- Kannada. Used mainly to write Kannada, but also used for Tulu and Konkani and other languages spoken in Karnataka. The Kannada script and Telugu script are so closely related to the point of being almost mutually intelligible. If a person learns one of them, they should be able to read a large part of a text in the other one without many problems. Understanding the text is another issue as the languages themselves are not mutually intelligible. Due to the similarities of the scripts, they are almost equal in difficulty. Like Telugu, Kannada has a large number of letters, has half-forms for those letters which are not always intuitive, and has diacritics which are not always consistent. The thing that sets Kannada apart is that some of its letters are not as decorative as Telugu and more diacritics are written on the same line as the consonant, allowing for more consistency and more clarity when reading. These differences are minimal, however, and the complexity of Kannada is still very close to that of Telugu.
- Bengali. Mainly used for Bengali and Assamese. The Bengali script has a large number of letters as well as half forms for those letters which are used in consonant clusters. These half forms usually resemble the full form of the letter but this is not always the case. Unlike in the previous two languages consonant clusters are represented by connected ligatures rather than subscript forms which are not joined to the main letter. The letters themselves are somewhat ornate but not at the same level as Kannada or Telugu. However, some look a bit disjointed, almost as though they have not yet taken a true form. This makes the script overall look very calligraphic, and even the printed form has a handwritten feel to it.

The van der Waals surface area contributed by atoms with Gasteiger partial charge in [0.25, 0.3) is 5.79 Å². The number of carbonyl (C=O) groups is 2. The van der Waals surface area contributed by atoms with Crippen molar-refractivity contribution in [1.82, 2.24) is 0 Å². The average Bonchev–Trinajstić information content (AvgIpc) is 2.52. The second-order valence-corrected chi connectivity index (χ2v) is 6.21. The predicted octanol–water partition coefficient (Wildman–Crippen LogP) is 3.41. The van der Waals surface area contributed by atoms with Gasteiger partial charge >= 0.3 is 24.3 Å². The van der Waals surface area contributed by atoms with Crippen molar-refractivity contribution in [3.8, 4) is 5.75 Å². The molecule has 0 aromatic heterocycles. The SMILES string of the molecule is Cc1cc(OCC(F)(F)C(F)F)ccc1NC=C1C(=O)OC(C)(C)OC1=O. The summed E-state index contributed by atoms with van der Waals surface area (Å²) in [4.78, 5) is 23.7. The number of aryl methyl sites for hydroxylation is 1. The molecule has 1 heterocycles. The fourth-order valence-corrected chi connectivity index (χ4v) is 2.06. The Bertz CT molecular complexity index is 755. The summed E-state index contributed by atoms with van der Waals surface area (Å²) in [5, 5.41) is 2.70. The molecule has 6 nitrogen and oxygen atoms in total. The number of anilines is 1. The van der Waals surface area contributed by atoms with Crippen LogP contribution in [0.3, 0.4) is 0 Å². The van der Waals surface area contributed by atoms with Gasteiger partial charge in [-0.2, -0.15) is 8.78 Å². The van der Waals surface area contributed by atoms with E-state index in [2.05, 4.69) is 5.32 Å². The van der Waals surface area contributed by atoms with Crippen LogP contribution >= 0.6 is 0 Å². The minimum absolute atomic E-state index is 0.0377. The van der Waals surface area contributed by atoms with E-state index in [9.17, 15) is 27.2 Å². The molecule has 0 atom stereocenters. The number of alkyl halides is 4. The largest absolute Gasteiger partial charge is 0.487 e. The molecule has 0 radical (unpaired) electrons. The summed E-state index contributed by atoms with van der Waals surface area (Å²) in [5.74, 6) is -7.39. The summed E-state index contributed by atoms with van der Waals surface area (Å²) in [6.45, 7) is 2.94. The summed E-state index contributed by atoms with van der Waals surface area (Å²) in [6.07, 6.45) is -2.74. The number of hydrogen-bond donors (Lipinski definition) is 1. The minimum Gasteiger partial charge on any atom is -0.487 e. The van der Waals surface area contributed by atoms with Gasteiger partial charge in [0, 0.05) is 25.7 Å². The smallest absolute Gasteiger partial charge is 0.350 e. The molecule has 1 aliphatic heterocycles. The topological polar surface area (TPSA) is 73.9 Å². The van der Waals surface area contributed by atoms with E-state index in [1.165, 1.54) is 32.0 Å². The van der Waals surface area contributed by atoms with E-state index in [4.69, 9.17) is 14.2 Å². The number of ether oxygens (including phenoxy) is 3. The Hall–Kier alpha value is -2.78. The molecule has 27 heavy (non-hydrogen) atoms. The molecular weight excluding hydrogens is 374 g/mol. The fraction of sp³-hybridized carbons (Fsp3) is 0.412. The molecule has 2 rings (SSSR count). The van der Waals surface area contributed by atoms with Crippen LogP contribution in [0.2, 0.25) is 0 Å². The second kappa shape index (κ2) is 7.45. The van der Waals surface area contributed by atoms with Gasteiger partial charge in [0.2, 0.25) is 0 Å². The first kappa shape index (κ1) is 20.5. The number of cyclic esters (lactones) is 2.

- Odia (Oriya). Used to write Odia. It features the large number of letters of all the previous scripts as well as the conjunct forms (using a mixture of subscript forms and connected ligatures). The conjunct form usually bares resemblance to the constituent letters but this is not always the case. It is simpler than Bengali only because of the way the letters look. Although they are round like those of Telugu and Kannada, straight lines feature more prominently. Vowel diacritics are not too messy and the letters are not as calligraphic in printed form compared to Bengali.
- Malayalam. Used to write Malayalam. It has all of the features of the above languages. The letters are round and often feature loops. In most cases, they combine to make ligatures although sometimes a subscript form is used for consonant clusters. This is the most complicated feature of the script, although in most cases, the constituent letters can be seen in the final ligature. The script underwent a reform in the 80s meaning that diacritics are straightforward and consistent. They do not involve any modification of the main letter.
- Sinhala. Used to write Sinhalese. It has the large alphabet similar to the previous languages, and even includes four extra letters to represent prenasalised sounds which are not present in the other languages. The forms of the letters are more complicated than those of Malayalam, Odia and possible even Bengali (but they do not have the same handwritten feel as Bengali) because they are very rounded and feature very few straight lines. Some of the letters are also quite similar. The reason this script is ranked below the other languages in terms of complexity is that it does not have any ligatures. Instead, consonant clusters are indicated in a similar way to the Latin script, that is, by simply putting the letters next to each other. Unlike Latin, there will be a diacritic to indicate no vowel – it is an abugida after all.